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It was a sight to watch Curtly Ambrose, that archetypal destroyer, and Richie Richardson, that marauding hookmeister, strum gentle reggae tunes and regale an audience. Both are part of The Big Bad Dread and the Baldhead, whose latest performance was at Spliff, an outdoor bar close to the ARG.
Curtly was on bass guitar, Richie was on rhythm. For the early part of the show, Curtly was on the right extreme and Richie was on the left, while Bankers, the lead singer, and Jason, the drummer, orchestrated the show. Soon, with television cameramen and other mediapersons showering them with all the spotlight, both decided to mingle with the crowd.
In the crowd was Bridgette, Curtly's wife, and Aileen, Richie's wife. Bridgette says they've been playing seriously since 2002, adding that Curtly used to fool around with the guitar even during his playing days. Bridgette met Ambrose through her cousin – Winston Benjamin, one in a long line of Antiguans who bowled fast. Curtly's favourite band, Bridgette reveals, is Culture, a reggae band that was a part of the vibrant, politically-charged Jamaican reggae scene in the late '70s.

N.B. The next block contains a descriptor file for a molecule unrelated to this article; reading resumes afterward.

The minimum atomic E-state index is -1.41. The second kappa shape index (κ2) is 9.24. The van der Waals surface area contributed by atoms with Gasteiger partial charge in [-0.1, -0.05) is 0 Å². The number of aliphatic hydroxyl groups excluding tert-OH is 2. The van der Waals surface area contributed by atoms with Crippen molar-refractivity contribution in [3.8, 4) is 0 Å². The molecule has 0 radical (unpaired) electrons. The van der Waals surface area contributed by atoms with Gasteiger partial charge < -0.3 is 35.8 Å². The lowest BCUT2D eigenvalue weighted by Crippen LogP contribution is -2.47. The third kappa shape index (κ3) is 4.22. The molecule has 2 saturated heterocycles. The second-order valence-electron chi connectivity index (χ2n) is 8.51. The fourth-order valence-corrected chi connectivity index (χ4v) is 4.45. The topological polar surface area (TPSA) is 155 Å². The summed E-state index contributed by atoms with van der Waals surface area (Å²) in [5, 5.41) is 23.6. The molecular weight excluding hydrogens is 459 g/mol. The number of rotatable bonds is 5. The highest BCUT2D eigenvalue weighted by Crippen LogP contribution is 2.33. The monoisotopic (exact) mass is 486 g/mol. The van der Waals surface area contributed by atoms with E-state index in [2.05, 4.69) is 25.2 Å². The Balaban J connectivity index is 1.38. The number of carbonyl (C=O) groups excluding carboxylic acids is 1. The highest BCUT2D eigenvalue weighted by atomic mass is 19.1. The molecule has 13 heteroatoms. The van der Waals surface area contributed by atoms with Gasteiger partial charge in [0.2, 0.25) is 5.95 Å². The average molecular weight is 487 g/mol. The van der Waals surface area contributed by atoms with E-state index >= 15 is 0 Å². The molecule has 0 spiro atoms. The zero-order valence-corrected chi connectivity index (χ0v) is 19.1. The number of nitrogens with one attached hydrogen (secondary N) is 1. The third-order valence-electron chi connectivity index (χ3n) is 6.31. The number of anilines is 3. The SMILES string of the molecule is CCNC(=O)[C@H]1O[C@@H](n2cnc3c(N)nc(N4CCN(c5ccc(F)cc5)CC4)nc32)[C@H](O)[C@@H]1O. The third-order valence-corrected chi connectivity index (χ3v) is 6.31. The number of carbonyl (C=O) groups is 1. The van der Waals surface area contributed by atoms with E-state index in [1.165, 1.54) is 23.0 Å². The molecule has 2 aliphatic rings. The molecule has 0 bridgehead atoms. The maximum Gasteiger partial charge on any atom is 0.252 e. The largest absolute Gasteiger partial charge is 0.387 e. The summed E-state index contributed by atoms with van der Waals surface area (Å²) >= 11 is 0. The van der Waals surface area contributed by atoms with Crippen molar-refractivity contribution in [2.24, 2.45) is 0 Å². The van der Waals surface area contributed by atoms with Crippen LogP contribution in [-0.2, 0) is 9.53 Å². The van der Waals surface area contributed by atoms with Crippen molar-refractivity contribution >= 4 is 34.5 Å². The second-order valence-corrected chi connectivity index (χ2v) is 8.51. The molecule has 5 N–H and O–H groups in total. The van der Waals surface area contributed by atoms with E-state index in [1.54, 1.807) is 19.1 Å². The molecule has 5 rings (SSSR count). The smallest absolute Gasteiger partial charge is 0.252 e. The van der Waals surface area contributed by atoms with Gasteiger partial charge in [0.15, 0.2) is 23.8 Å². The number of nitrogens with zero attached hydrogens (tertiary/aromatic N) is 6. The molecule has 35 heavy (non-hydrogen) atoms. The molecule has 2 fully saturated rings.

Bankers decided to have some fun by taking off from a reggae number, starting an impromptu rendition of Hotel California. Tanya, Curtly's daughter, isn't surprised – "they do this all the time".
Curtly and Richie weren't the only Test cricketers there. In the crowd is Patterson Thompson, the promising fast bowler who played only two Tests. Named after two deadly fast bowlers – Patrick Patterson and Jeff Thompson – he had a shocker of a debut against New Zealand at Barbados, when he bowled as many as 26 no-balls. In the partying stakes, though, with Curtly and Richie setting the tone, he was quite unstoppable.
Siddhartha Vaidyanathan is a former assistant editor at CricinfoFeeds: Siddhartha Vaidyanathan
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